I used case grill resistance as an example of how much it affect airflow hoping you would understand if a grill only blocking 10% of the airflow area hinders airflow, that a panel with a a small crack around it's edges and a few screw holes is many times more restriction.

If you had any idea what you were talking about you would not have brought up choked flow. It has nothing to do with this discussion.


I understand that if someone does not agree with your point of view or your conception of a theory then they are wrong.. This forum is not the doyll show. I choose not to follow your views or understandings. If you choose not to read my post and understand what I'm saying then that's find. It's how community's work.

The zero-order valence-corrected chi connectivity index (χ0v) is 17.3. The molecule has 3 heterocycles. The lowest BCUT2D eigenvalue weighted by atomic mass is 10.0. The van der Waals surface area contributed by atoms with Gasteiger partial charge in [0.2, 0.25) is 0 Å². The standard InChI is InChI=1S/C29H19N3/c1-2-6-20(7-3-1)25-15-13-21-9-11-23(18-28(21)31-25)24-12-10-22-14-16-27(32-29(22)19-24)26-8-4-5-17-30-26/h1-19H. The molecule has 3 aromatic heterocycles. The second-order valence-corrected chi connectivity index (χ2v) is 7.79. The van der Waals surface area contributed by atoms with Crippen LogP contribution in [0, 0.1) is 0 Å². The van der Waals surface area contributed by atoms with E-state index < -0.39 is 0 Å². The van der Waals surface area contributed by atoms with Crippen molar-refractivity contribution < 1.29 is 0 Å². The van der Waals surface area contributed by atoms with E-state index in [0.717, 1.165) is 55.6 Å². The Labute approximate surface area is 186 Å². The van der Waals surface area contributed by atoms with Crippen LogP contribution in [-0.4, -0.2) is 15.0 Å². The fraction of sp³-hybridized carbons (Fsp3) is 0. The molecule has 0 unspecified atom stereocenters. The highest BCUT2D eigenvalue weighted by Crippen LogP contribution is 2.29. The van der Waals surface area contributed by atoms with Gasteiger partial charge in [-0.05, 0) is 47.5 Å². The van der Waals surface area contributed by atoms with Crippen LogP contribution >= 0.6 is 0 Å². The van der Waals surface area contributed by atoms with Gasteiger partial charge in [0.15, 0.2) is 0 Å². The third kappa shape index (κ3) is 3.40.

Project #2
(34 items)
 
  
CPUMotherboardGraphicsRAM
Intel i7-4790k ASUS Maximus Formula VII  ASUS GTX780-DC2OC-3GD5 G-SYNC Support GeForce G... CORSAIR DOMINATOR GT DDR3 2133 
Hard DriveHard DriveHard DriveHard Drive
ocz vertex 4 OCZ 460 WD Black Hitachi Deskstar 
CoolingCoolingCoolingCooling
Aquacomputer aquaero 6 PRO  Aquacomputer aqualis XT 2 EK-DDC Heatsink Housing for DDC pumps  Aquacomputer aquacover dual DDC 
CoolingCoolingCoolingCooling
Aquacomputer flow rate sensor mps flow 400 aquacomputer filter with stainless steel mesh 2 Aquacomputer inline temp sensor 3 Aquacomputer temp sensor 
CoolingCoolingCoolingCooling
EK 12mm OD Solid Tube - Clear Bitspower Multi-Link Adapter 12mm Bitspower True Silver Stop Fitting  2 Swiftech MCP35X  
CoolingCoolingCoolingCooling
EK-FC780 GTX DCII - Nickel EK Monarch Series X4 Ram Clean CSQ Nickel 2 XSCP RX360 v2 1 XSCP RX240 v2 
CoolingCoolingCoolingOS
8 Noisblocker M12-P PWM 1000-2000 RPM 2 360mm, 1 240mm XSCP Radiator Gaskets 3 Phobya Nano-G 14 Black Silent PWM Fan Win 7 Pro 
MonitorKeyboardPowerCase
Samsung SyncMaster P2450H Logitech G15 Corsair AX850 Caselabs Mercury S8 & Pedestal 
MouseAudio